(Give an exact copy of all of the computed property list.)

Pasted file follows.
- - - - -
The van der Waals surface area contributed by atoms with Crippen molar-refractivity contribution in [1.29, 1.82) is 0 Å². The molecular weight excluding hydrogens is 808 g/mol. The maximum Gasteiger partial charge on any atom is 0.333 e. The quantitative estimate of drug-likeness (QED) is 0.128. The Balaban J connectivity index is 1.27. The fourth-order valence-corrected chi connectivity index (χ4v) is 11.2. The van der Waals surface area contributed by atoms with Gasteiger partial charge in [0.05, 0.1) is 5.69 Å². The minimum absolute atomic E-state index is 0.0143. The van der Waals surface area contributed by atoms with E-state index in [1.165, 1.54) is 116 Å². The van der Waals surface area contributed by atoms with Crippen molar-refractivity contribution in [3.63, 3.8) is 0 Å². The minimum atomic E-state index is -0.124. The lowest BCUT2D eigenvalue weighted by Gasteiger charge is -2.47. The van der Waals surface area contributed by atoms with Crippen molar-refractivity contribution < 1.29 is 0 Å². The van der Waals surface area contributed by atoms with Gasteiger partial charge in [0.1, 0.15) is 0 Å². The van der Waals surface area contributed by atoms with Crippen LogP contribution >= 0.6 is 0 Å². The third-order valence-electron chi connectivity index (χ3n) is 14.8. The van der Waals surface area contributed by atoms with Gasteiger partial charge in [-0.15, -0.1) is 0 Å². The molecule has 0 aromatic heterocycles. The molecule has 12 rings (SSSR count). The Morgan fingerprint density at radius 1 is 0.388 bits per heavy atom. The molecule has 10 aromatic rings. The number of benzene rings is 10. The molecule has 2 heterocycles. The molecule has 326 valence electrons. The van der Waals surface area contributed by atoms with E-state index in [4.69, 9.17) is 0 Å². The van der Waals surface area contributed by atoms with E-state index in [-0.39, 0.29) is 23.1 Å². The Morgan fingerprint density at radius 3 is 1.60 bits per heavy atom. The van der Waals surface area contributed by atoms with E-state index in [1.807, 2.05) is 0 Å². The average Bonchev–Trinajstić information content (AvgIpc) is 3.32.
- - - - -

The van der Waals surface area contributed by atoms with Crippen molar-refractivity contribution in [1.29, 1.82) is 0 Å². The molecular weight excluding hydrogens is 808 g/mol. The maximum Gasteiger partial charge on any atom is 0.333 e. The quantitative estimate of drug-likeness (QED) is 0.128. The Balaban J connectivity index is 1.27. The fourth-order valence-corrected chi connectivity index (χ4v) is 11.2. The van der Waals surface area contributed by atoms with Gasteiger partial charge in [0.05, 0.1) is 5.69 Å². The minimum absolute atomic E-state index is 0.0143. The van der Waals surface area contributed by atoms with E-state index in [1.165, 1.54) is 116 Å². The van der Waals surface area contributed by atoms with Crippen molar-refractivity contribution in [3.63, 3.8) is 0 Å². The minimum atomic E-state index is -0.124. The lowest BCUT2D eigenvalue weighted by Gasteiger charge is -2.47. The van der Waals surface area contributed by atoms with Crippen molar-refractivity contribution < 1.29 is 0 Å². The van der Waals surface area contributed by atoms with Gasteiger partial charge in [0.1, 0.15) is 0 Å². The van der Waals surface area contributed by atoms with Crippen LogP contribution >= 0.6 is 0 Å². The third-order valence-electron chi connectivity index (χ3n) is 14.8. The van der Waals surface area contributed by atoms with Gasteiger partial charge in [-0.15, -0.1) is 0 Å². The molecule has 0 aromatic heterocycles. The molecule has 12 rings (SSSR count). The Morgan fingerprint density at radius 1 is 0.388 bits per heavy atom. The molecule has 10 aromatic rings. The number of benzene rings is 10. The molecule has 2 heterocycles. The molecule has 326 valence electrons. The van der Waals surface area contributed by atoms with E-state index in [4.69, 9.17) is 0 Å². The van der Waals surface area contributed by atoms with E-state index in [-0.39, 0.29) is 23.1 Å². The Morgan fingerprint density at radius 3 is 1.60 bits per heavy atom. The van der Waals surface area contributed by atoms with E-state index in [1.807, 2.05) is 0 Å². The average Bonchev–Trinajstić information content (AvgIpc) is 3.32.